Whoops, meant to write "employed population". Thanks for catching that.

      •  Interesting series of diaries. (0+ / 0-)

        There are some terrific resources for new diaries on Daily Kos, linked below. You may find them useful! Best of luck to you!

        Welcome to Daily Kos. If you have any questions about how to participate here, you can learn more at the Community Guidelines, the Knowledge Base, and the Site Resource Diaries. Diaries labeled "Open Thread" are also great places to ask. We look forward to your contributions.
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        "The opposite of war isn't peace, it's CREATION." _ Jonathan Larson, RENT -9.62, -9.13

        by BeninSC on Sat Jul 26, 2014 at 12:29:29 PM PDT

        [ Parent ]

      •  The term "employed population" is an error. (0+ / 0-)

        Statistics need to be provided that show how many employees those 4% of employers actually employ, then show what percentage that number of employees is of the total number of employees nationwide by all employers.  The answer is not also 4%.

        Secondly, the $95 fine is merely the minimum; the total is 1% of the employee's total (taxable?) income, meaning the total fine can be many thousands of dollars assessed against well-paid employees.

        Thirdly, two years in the business world is not a "large" time frame.  And even if it were, it's irrelevant.  The purpose of delaying the employer mandate was to push its impact into the time frame following the 2014 elections; so now it will begin to hit prior to the 2016 elections.  As 2016 approaches, will it be again delayed?  What do the delays say about the wisdom of this aspect of the plan?

        Lastly, everyone seems to want to continue to ignore the Medicaid expansion problem ... or else, more likely, they don't even realize that the states which haven't availed themselves of it are likely to never do so for the simple reason that it comes with a HUGE price tag.  It is NOT true that the federal government will pick up most of the cost; in fact, it will only pay 50% of the costs incurred to cover all citizens who were previously eligible but failed to enroll.  In other words, under the new rules, those that were previously entitled to receive Medicaid but did not apply, but do enroll now, will cost their states 50% of their coverage costs.  It was recently reported (a month ago or so) that California, for example, incurred $1.2 BILLION in additional debt due to this twist.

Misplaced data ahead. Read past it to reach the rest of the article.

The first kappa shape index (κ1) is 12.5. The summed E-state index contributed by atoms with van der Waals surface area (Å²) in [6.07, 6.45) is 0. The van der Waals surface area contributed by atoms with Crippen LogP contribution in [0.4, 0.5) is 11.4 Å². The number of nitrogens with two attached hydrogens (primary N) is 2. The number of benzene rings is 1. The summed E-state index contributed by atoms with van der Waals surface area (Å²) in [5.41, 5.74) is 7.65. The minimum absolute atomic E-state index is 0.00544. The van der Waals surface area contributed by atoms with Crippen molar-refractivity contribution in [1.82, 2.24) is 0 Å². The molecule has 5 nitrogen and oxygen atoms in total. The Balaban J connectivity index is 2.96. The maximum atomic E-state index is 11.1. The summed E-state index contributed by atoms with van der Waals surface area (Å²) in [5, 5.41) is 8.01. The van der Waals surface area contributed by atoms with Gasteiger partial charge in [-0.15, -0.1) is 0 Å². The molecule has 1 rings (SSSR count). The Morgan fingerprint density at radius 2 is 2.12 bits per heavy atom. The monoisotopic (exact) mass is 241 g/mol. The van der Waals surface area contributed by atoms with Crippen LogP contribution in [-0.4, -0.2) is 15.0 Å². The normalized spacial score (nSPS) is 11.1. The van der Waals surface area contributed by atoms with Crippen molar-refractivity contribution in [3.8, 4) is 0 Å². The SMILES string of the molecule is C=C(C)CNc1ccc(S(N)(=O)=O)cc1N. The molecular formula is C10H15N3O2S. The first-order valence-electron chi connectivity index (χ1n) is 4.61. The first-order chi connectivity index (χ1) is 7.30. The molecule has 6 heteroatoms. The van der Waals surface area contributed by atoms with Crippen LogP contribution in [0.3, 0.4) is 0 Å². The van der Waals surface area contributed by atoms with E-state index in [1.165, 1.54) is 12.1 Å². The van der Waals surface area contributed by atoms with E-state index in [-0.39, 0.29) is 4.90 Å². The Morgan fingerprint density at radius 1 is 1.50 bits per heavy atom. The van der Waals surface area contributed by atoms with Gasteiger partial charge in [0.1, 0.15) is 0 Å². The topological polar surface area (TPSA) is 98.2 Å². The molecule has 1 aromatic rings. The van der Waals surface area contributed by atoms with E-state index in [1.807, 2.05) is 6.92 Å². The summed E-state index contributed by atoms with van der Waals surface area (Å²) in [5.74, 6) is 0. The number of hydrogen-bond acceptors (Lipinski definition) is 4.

"Two things are infinite: the universe and human stupidity, and I am not sure about the universe." -- Albert Einstein

        by Neuroptimalian on Sat Jul 26, 2014 at 01:41:39 PM PDT

        [ Parent ]

  •  It's impact is even more minuscule The Obama ad... (1+ / 0-)
    Recommended by:
    se portland

    It's impact is even more minuscule

    The Obama administration estimates that this will affect 4% of employers, not employees.

    And even among those 4% of employers, only a fraction of those will be required to offer insurance before 2016.

    And if we assume that those 4% of employers who do not currently offer health insurance are at the low end of business size, with fewer average employees, then the number of workers who are affected becomes quite minuscule.

    These are all businesses with over 100 employees anyways, so they should be offering health insurance, to be more competitive in their labor market place and have more productive workers.

    I would love to see the actual numbers. I infer that perhaps á total of 100,000 - 200,000 or so employees of these businesses are affected, meaning that their employers will incur a small extra penalty for not offering insurance.

    (And if there is a business owner in there that who claims that they will have to go under rather than pay for health insurance or the penalty, that's not a very well run business and it would probably go under anyways.)

    So, nominal effect on businesses employing at most a few hundred thousand workers, versus 20 million Americans now with health insurance that they never had before. Which is more important?

  •  And for Employers of 25 persons or less (1+ / 0-)
    Recommended by:
    se portland

    there are Tax Credits available.